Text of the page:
First Published: 2012-11-07


Turkey in talks with NATO over possible Patriot deployment


Turkish diplomat says it is too early to directly link possible deployment of Patriots to Syria conflict, adding request for missiles was within Turkish plans to reinforce defence system.


Middle East Online


Erdogan: No request has been made so far

Turkey said Wednesday it is in talks with NATO over the possible deployment of Patriot missiles on its soil amid the escalating conflict in neighbouring Syria, but the prime minister insisted that no request has yet been made.

"This issue (Patriots) is also coming up on the agenda within the framework of deliberations, preparations and contingency planning on the security of Turkey and NATO territories," foreign ministry spokesman Selcuk Unal said.

Prime Minister Recep Tayyip Erdogan, who is currently in Indonesia, said: "No request has been made so far," according to the private Turkish television network NTV.

A NATO official in Brussels also said: "At this point we are not aware of any Turkish request."

Turkey, a member of the transatlantic military alliance, has beefed up border security with tanks and anti-aircraft batteries in the face of the deadly conflict in Syria, which has occasionally spilled over into Turkish soil.

Turkey has systematically retaliated to every cross-border shelling since Syrian fire killed five Turks on October 3, also calling an emergency NATO meeting and demanding UN Security Council action over what it called a "heinous" attack.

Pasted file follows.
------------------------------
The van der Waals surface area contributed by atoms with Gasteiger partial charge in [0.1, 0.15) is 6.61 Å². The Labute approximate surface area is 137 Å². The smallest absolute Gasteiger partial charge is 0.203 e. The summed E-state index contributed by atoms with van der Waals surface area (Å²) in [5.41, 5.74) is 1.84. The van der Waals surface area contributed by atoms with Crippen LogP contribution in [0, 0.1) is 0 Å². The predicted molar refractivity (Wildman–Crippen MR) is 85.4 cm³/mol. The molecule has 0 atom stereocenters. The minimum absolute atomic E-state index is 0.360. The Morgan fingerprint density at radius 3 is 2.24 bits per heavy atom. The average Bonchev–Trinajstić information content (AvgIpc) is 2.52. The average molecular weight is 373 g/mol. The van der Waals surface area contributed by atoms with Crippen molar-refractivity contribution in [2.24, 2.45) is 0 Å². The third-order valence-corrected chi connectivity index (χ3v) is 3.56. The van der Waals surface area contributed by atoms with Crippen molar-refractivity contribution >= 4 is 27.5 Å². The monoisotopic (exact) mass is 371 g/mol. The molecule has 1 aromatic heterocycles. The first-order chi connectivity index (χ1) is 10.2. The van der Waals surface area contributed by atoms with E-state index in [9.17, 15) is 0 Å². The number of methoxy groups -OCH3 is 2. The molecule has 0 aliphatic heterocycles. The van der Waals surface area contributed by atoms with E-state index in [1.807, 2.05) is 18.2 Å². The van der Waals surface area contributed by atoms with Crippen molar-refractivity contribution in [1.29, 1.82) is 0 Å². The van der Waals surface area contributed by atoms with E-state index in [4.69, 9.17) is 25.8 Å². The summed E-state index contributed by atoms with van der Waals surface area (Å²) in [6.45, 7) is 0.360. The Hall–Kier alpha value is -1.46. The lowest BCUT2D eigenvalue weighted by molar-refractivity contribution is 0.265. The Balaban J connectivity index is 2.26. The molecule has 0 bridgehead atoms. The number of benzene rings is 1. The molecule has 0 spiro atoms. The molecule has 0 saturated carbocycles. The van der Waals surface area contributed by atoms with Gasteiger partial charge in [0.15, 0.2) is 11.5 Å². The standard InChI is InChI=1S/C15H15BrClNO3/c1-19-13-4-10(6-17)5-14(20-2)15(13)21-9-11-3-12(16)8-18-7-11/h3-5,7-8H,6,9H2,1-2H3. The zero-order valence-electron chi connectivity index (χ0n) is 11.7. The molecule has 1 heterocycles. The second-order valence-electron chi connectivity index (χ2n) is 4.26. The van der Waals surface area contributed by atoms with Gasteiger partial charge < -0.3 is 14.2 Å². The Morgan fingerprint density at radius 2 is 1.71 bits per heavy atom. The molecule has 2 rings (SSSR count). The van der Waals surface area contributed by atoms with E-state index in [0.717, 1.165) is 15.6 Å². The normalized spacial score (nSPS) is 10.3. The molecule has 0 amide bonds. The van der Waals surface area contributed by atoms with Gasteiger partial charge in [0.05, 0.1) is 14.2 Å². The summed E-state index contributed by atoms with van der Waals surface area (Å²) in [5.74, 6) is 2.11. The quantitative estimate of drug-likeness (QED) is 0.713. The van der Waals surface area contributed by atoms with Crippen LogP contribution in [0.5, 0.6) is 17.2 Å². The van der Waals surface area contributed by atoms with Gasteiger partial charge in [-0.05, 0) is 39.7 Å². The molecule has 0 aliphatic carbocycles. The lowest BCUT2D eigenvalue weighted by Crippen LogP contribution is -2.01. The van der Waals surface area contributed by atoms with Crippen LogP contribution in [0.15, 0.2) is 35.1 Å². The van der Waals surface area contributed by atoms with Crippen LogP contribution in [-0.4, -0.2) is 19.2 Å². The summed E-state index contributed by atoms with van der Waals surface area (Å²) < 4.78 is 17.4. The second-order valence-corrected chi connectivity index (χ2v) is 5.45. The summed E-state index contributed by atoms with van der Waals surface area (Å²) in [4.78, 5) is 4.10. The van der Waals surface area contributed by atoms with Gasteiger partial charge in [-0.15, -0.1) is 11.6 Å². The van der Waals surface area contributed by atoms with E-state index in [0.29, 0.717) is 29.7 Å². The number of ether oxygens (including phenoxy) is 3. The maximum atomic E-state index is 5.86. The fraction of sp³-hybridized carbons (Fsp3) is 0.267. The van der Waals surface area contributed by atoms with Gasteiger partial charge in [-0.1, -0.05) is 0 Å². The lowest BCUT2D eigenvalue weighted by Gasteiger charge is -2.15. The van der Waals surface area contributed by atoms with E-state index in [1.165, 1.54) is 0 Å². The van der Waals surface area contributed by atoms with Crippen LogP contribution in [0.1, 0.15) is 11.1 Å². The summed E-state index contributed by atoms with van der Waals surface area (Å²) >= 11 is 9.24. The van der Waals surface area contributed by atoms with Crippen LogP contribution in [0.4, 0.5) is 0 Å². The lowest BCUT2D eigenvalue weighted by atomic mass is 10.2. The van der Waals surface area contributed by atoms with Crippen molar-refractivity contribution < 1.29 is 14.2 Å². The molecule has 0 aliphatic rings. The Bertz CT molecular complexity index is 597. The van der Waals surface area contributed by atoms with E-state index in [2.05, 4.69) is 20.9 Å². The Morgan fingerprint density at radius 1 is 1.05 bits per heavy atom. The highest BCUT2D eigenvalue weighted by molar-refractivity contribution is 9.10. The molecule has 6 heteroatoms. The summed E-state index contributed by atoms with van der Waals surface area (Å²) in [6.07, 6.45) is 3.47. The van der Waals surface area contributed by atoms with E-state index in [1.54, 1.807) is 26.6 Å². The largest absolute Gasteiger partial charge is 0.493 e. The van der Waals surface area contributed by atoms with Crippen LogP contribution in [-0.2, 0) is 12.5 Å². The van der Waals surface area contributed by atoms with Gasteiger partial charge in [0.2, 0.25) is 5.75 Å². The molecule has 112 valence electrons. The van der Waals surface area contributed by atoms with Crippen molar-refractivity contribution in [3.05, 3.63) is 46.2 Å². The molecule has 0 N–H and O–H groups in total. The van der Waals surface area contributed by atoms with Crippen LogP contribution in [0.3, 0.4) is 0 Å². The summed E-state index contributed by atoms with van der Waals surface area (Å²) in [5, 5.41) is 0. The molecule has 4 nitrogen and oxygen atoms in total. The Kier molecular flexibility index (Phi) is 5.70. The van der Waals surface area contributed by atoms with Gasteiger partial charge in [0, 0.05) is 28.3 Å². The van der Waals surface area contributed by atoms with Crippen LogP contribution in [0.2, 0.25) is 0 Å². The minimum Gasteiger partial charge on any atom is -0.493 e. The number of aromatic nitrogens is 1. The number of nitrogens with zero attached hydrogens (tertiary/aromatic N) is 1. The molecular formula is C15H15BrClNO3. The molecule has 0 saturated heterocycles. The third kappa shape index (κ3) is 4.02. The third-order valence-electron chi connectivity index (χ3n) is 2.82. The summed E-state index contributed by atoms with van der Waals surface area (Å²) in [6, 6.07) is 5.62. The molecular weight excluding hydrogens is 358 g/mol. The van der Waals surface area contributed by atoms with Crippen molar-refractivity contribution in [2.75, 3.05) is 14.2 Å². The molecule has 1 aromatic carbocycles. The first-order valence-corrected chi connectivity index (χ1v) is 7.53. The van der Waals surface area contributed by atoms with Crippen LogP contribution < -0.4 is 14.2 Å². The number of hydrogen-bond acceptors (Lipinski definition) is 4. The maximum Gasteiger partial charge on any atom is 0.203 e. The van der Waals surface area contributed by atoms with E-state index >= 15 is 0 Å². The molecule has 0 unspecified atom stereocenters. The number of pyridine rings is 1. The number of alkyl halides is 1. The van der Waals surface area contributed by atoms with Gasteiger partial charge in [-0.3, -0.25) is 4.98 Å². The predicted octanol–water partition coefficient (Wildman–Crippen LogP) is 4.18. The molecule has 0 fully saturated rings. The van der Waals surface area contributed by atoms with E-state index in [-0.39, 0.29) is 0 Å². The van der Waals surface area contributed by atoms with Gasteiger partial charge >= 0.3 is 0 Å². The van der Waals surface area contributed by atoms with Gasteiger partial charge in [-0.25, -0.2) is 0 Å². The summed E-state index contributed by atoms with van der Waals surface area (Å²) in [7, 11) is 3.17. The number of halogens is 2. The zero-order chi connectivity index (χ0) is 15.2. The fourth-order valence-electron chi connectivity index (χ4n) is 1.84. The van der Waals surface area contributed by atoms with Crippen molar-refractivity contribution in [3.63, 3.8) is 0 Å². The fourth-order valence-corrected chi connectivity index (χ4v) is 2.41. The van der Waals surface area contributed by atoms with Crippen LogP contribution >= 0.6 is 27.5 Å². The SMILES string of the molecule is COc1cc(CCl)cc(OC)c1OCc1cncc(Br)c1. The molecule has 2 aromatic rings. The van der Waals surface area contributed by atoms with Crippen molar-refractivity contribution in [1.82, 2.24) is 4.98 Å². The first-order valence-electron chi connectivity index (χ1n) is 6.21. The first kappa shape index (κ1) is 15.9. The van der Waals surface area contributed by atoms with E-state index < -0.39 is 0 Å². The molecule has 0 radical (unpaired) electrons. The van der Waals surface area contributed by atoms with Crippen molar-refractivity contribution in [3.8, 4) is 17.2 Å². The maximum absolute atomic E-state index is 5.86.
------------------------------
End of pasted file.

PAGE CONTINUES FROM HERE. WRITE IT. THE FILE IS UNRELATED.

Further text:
A Turkish diplomat said it was too early to directly link the possible deployment of Patriots to the Syria conflict, adding that the request for the missiles was within Turkish plans to reinforce its air defence system.

The US-made Patriot system is capable of intercepting both aircraft and missiles.

One-time allies Turkey and Syria fell out after Ankara joined Arab and Western countries in demanding that Syrian President Bashar al-Assad halt his violent crackdown on the popular uprising that erupted in March last year and has now escalated into civil war.

Turkey is home to over 110,000 Syria refugees in several camps along its border as well as exiled military and political opposition leaders.

But its pleas for a safe haven inside Syria fell on deaf ears at a UN Security Council meeting in August.

Turkey is hoping to secure more backing for its stance from the United States after the re-election of President Barack Obama, after diplomatic sources expressed disappointment with what they see as a lack of robust action on the Syria conflict by Washington.

Erdogan said Wednesday he expected the United States to handle the Syria crisis differently than before, in remarks carried by the state-run Anatolia news agency.

Turkey's Milliyet newspaper reported that the United States was considering installing Patriot missiles along the Turkey-Syria border to create some form of no-fly zone, as long as there was no involvement of ground troops in Syria.

Turkish officials declined to comment on the report in the absence of Foreign Minister Ahmet Davutoglu who was holding discussions in Brussels with European Union officials.


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